'We have to eradicate this behaviour': RCMP commissioner tasked to reform workplace harassment
Brenda Lucki says investigations need to be transparent for victims to trust system
When Prime Minister Justin Trudeau appointed Brenda Lucki as the RCMP's new commissioner in March, he said she was "the absolute best person for the job."
Lucki is the first woman to lead the 145-year-old institution, which has faced allegations of harassment, bullying and racial bias.
In the government's mandate letter to Lucki, Public Safety Minister Ralph Goodale tasked her with diversifying the workforce, improving relations with Indigenous people and addressing a problematic workplace culture.
In an interview with The Current's Anna Maria Tremonti, Lucki discussed her new role and its challenges.
What do you see as your priority as you begin your term as commissioner?
I narrow my priorities down to two major focuses: our people within the organization and our communities. My goal is to modernize our organization, making sure we have enough resources to do the job, making sure the resources are doing the right type of work, making sure employees are happy and healthy — both physically and psychologically.
And, of course, building relationships with Indigenous people and our communities and making sure that our communities are safe.
Numerous independent reviews of the RCMP revealed significant problems of harassment, bullying, even sexual violence. Why do you think there is such a problem in the RCMP?
I think we're a diverse organization. We cover coast to coast to coast.
The women that came forward in the Merlo and Davidson lawsuit, they showed a lot of courage showing that there were some issues. It's a good wake-up call for our organization, or any organization really, and we need to learn from it and ensure our policies and our training is in line so that it doesn't happen again.
On this issue, what message do you have for current, former and maybe even future Mounties?
I think it's important for people to be accountable for themselves — that's the easier part. I think the more difficult part of that equation is that people have to have the courage of conviction, to hold others to account, to say that is not acceptable, and owning the RCMP — it's our organization and we need to own it together.
Janet Merlo says she and others have begged for an outside independent oversight body to investigate complaints.
Absolutely. We have to look at all the different options to ensure that we have good transparency when we do have incidents of harassment, bullying or intimidation. Victims need to trust the system that we put in place and we have to have complete transparency.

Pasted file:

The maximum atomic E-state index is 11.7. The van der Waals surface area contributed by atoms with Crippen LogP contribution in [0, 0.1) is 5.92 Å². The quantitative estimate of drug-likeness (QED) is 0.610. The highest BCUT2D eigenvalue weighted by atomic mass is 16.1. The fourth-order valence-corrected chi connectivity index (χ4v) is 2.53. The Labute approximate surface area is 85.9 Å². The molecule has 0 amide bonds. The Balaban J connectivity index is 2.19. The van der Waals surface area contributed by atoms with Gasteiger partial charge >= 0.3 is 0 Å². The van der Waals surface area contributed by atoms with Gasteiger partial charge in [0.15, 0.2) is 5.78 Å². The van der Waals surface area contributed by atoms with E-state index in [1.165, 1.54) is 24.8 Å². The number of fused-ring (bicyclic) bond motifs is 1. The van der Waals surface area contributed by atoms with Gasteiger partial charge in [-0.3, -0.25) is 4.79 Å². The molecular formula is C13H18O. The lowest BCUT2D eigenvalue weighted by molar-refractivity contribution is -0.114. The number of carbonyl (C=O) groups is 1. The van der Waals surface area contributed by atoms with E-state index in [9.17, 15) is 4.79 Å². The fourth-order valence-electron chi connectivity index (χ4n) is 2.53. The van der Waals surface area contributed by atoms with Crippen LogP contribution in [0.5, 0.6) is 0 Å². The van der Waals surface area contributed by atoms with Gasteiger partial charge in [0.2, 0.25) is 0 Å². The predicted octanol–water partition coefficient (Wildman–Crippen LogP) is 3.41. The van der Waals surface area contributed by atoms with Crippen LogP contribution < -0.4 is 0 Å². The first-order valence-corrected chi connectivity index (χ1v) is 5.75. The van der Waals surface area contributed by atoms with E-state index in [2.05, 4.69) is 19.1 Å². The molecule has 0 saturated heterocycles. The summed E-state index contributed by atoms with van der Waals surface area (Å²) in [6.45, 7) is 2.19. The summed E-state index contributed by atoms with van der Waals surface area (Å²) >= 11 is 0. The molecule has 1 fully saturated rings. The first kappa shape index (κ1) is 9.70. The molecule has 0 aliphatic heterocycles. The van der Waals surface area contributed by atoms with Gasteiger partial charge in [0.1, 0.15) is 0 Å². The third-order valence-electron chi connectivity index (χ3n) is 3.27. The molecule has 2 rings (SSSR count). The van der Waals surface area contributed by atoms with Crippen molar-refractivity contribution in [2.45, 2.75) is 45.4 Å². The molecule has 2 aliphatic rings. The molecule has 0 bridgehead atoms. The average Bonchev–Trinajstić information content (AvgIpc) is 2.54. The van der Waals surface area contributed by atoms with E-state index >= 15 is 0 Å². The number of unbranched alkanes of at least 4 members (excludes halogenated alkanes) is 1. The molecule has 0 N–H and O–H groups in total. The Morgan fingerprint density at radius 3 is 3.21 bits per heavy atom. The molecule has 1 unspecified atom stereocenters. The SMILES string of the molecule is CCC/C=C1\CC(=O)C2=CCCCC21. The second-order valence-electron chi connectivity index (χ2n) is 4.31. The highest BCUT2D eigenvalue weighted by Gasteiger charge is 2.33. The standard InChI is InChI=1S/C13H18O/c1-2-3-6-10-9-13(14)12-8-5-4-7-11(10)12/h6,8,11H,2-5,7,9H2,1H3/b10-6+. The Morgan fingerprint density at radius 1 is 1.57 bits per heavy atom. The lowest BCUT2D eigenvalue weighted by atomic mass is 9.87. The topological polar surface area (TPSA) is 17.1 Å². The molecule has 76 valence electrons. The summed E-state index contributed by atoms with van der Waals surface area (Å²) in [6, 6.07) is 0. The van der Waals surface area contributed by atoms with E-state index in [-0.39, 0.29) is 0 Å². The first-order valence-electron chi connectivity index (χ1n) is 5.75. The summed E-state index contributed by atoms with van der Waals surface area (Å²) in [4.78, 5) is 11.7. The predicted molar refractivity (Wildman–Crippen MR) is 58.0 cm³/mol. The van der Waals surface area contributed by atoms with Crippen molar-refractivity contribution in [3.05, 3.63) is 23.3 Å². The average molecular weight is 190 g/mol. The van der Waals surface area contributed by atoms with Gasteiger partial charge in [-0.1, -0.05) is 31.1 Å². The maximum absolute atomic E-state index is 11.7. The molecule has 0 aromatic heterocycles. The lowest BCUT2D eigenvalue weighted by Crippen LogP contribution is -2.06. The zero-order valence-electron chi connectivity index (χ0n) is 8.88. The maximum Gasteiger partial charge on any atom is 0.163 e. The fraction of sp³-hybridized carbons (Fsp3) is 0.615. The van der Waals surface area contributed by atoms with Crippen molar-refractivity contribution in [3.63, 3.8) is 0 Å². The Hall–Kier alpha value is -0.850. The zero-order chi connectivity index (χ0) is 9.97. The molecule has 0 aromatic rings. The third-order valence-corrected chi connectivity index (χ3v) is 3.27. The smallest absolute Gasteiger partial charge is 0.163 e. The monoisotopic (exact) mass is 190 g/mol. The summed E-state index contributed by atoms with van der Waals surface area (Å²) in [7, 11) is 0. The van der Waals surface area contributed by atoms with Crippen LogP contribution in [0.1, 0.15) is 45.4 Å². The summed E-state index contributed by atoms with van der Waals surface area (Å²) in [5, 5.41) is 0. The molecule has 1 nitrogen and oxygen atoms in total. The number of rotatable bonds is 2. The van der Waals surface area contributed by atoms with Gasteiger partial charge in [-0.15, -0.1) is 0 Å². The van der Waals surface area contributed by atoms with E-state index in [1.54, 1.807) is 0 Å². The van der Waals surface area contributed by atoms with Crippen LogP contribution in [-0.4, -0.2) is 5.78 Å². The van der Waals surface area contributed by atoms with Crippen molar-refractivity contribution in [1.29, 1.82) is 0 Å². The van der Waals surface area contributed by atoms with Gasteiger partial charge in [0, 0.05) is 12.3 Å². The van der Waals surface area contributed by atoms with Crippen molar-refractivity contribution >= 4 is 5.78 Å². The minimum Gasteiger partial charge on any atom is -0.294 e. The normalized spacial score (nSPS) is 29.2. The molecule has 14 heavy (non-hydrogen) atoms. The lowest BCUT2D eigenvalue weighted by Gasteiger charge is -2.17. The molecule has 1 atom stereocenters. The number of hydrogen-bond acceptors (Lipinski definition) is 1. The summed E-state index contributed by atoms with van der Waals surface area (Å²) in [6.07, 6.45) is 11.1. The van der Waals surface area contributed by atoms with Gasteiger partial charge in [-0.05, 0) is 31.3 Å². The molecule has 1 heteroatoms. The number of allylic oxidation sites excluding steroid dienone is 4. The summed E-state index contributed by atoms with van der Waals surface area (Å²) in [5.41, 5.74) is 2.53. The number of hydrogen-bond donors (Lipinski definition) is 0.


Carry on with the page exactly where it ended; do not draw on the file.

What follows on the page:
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My message to employees is if they don't feel safe to go to their supervisor for unacceptable behaviour then they have to go to the next level. And if they don't feel safe at that level, go to the next level. We have to eradicate this behaviour and that's the only way we can do that.
In your decades on the force, have you ever faced harassment or sexual misconduct?
I've had both positive and negative relations in my job, absolutely. I think I've been fortunate having good supervisors that helped me along the way.
I think any type of workplace has its positives and its negatives and that's to ensure that once that one bad thing happens, it doesn't repeat themselves. That's why I find it so unfortunate that our organization had to wake up to a lawsuit for us to come to terms with that — when we ought to have been more proactive in that area.
What can the RCMP do to contribute to reconciliation with Canada's Indigenous Peoples?
We've done a lot of different things in that regard already. We're working side by side with the Murdered and Missing Indigenous Women and Girls inquiry. We have a senior adviser reconciliation position that was created and the mandate is to promote the principles of truth and reconciliation and to champion, in a practical and everyday way, reconciliation.
We've brought in the Kairos blanket exercise to the RCMP training academy whereby we teach cadets how to learn about the history of our First Nations and Indigenous people and put themselves in their position to create that empathy so that there's a greater understanding.
It's not just a single event or a speech and it's not something we can take and check off a list — it's a constant reflection of the past and an ongoing dialogue into the future.
*This transcript has been edited for clarity and length.*
Listen to the full conversation near the top of this page.
This segment was produced by The Current's Kristin Nelson.